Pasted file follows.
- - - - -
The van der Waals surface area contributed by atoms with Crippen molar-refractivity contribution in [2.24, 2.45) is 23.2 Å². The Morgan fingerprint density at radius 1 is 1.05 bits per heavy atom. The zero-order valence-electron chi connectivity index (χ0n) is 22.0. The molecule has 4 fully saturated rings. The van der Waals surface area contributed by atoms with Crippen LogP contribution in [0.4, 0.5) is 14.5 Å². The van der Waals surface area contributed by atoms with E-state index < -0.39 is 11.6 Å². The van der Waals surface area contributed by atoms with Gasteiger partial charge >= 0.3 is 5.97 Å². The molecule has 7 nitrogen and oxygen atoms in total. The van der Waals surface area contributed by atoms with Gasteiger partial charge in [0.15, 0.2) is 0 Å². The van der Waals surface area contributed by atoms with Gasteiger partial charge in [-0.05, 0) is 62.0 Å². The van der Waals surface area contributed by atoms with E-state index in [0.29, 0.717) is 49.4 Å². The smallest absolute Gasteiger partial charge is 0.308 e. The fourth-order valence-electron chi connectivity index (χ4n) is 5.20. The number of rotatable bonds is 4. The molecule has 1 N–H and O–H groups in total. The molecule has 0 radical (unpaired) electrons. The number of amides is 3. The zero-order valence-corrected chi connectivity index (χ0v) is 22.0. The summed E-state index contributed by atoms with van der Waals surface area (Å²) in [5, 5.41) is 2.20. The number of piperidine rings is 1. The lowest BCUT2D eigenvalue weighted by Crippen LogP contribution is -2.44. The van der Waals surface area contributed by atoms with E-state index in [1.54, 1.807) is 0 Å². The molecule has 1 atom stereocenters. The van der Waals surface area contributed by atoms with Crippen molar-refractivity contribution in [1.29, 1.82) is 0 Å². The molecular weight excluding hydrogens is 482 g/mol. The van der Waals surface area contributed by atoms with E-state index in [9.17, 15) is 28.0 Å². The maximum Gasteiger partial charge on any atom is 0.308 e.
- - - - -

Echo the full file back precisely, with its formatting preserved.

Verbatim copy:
The van der Waals surface area contributed by atoms with Crippen molar-refractivity contribution in [2.24, 2.45) is 23.2 Å². The Morgan fingerprint density at radius 1 is 1.05 bits per heavy atom. The zero-order valence-electron chi connectivity index (χ0n) is 22.0. The molecule has 4 fully saturated rings. The van der Waals surface area contributed by atoms with Crippen LogP contribution in [0.4, 0.5) is 14.5 Å². The van der Waals surface area contributed by atoms with E-state index < -0.39 is 11.6 Å². The van der Waals surface area contributed by atoms with Gasteiger partial charge >= 0.3 is 5.97 Å². The molecule has 7 nitrogen and oxygen atoms in total. The van der Waals surface area contributed by atoms with Gasteiger partial charge in [0.15, 0.2) is 0 Å². The van der Waals surface area contributed by atoms with Gasteiger partial charge in [-0.05, 0) is 62.0 Å². The van der Waals surface area contributed by atoms with E-state index in [0.29, 0.717) is 49.4 Å². The smallest absolute Gasteiger partial charge is 0.308 e. The fourth-order valence-electron chi connectivity index (χ4n) is 5.20. The number of rotatable bonds is 4. The molecule has 1 N–H and O–H groups in total. The molecule has 0 radical (unpaired) electrons. The number of amides is 3. The zero-order valence-corrected chi connectivity index (χ0v) is 22.0. The summed E-state index contributed by atoms with van der Waals surface area (Å²) in [5, 5.41) is 2.20. The number of piperidine rings is 1. The lowest BCUT2D eigenvalue weighted by Crippen LogP contribution is -2.44. The van der Waals surface area contributed by atoms with E-state index in [1.54, 1.807) is 0 Å². The molecule has 1 atom stereocenters. The van der Waals surface area contributed by atoms with Crippen molar-refractivity contribution in [1.29, 1.82) is 0 Å². The molecular weight excluding hydrogens is 482 g/mol. The van der Waals surface area contributed by atoms with E-state index in [9.17, 15) is 28.0 Å². The maximum Gasteiger partial charge on any atom is 0.308 e.